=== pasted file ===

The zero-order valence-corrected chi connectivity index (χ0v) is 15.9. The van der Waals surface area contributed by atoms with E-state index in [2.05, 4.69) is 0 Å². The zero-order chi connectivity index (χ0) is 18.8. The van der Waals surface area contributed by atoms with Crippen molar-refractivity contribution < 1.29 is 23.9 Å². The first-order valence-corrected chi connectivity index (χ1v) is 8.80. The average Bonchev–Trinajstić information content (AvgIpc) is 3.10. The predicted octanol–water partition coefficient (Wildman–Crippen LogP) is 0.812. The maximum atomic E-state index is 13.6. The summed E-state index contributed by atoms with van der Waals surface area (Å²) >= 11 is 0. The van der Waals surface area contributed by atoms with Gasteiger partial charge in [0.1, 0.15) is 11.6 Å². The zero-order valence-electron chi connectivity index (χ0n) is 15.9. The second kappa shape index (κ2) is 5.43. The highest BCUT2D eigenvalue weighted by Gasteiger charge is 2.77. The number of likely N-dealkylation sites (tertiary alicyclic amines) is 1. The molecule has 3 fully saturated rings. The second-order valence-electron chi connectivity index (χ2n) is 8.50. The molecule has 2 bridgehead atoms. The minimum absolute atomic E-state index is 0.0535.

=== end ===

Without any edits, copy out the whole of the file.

The zero-order valence-corrected chi connectivity index (χ0v) is 15.9. The van der Waals surface area contributed by atoms with E-state index in [2.05, 4.69) is 0 Å². The zero-order chi connectivity index (χ0) is 18.8. The van der Waals surface area contributed by atoms with Crippen molar-refractivity contribution < 1.29 is 23.9 Å². The first-order valence-corrected chi connectivity index (χ1v) is 8.80. The average Bonchev–Trinajstić information content (AvgIpc) is 3.10. The predicted octanol–water partition coefficient (Wildman–Crippen LogP) is 0.812. The maximum atomic E-state index is 13.6. The summed E-state index contributed by atoms with van der Waals surface area (Å²) >= 11 is 0. The van der Waals surface area contributed by atoms with Gasteiger partial charge in [0.1, 0.15) is 11.6 Å². The zero-order valence-electron chi connectivity index (χ0n) is 15.9. The second kappa shape index (κ2) is 5.43. The highest BCUT2D eigenvalue weighted by Gasteiger charge is 2.77. The number of likely N-dealkylation sites (tertiary alicyclic amines) is 1. The molecule has 3 fully saturated rings. The second-order valence-electron chi connectivity index (χ2n) is 8.50. The molecule has 2 bridgehead atoms. The minimum absolute atomic E-state index is 0.0535.